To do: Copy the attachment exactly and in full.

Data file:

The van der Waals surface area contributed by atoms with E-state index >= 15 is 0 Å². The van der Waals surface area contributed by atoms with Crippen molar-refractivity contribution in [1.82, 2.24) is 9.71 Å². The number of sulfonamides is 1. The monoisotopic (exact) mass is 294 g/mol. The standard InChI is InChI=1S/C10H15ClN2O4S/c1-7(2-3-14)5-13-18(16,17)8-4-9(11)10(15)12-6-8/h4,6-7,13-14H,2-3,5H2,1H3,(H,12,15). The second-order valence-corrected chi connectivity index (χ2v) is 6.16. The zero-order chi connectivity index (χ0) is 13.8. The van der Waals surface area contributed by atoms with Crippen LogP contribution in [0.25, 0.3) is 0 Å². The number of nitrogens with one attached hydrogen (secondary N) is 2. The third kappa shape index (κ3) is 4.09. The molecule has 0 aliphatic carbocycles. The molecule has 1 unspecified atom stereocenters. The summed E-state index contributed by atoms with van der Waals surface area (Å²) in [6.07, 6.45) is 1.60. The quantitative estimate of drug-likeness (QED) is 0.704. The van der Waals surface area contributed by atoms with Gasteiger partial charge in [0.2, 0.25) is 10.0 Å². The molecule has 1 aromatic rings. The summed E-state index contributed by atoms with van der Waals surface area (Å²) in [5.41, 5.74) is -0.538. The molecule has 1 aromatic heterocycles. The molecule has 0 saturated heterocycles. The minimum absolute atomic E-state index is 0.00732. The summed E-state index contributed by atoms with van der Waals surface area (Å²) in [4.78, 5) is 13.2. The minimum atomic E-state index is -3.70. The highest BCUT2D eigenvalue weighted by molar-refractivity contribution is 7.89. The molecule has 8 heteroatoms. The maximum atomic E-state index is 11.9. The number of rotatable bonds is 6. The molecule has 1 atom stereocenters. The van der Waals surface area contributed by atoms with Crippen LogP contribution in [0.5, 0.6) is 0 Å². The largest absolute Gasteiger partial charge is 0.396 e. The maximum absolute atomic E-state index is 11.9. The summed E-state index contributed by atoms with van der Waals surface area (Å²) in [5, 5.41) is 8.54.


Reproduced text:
The van der Waals surface area contributed by atoms with E-state index >= 15 is 0 Å². The van der Waals surface area contributed by atoms with Crippen molar-refractivity contribution in [1.82, 2.24) is 9.71 Å². The number of sulfonamides is 1. The monoisotopic (exact) mass is 294 g/mol. The standard InChI is InChI=1S/C10H15ClN2O4S/c1-7(2-3-14)5-13-18(16,17)8-4-9(11)10(15)12-6-8/h4,6-7,13-14H,2-3,5H2,1H3,(H,12,15). The second-order valence-corrected chi connectivity index (χ2v) is 6.16. The zero-order chi connectivity index (χ0) is 13.8. The van der Waals surface area contributed by atoms with Crippen LogP contribution in [0.25, 0.3) is 0 Å². The number of nitrogens with one attached hydrogen (secondary N) is 2. The third kappa shape index (κ3) is 4.09. The molecule has 0 aliphatic carbocycles. The molecule has 1 unspecified atom stereocenters. The summed E-state index contributed by atoms with van der Waals surface area (Å²) in [6.07, 6.45) is 1.60. The quantitative estimate of drug-likeness (QED) is 0.704. The van der Waals surface area contributed by atoms with Gasteiger partial charge in [0.2, 0.25) is 10.0 Å². The molecule has 1 aromatic rings. The summed E-state index contributed by atoms with van der Waals surface area (Å²) in [5.41, 5.74) is -0.538. The molecule has 1 aromatic heterocycles. The molecule has 0 saturated heterocycles. The minimum absolute atomic E-state index is 0.00732. The summed E-state index contributed by atoms with van der Waals surface area (Å²) in [4.78, 5) is 13.2. The minimum atomic E-state index is -3.70. The highest BCUT2D eigenvalue weighted by molar-refractivity contribution is 7.89. The molecule has 8 heteroatoms. The maximum atomic E-state index is 11.9. The number of rotatable bonds is 6. The molecule has 1 atom stereocenters. The van der Waals surface area contributed by atoms with Crippen LogP contribution in [0.5, 0.6) is 0 Å². The largest absolute Gasteiger partial charge is 0.396 e. The maximum absolute atomic E-state index is 11.9. The summed E-state index contributed by atoms with van der Waals surface area (Å²) in [5, 5.41) is 8.54.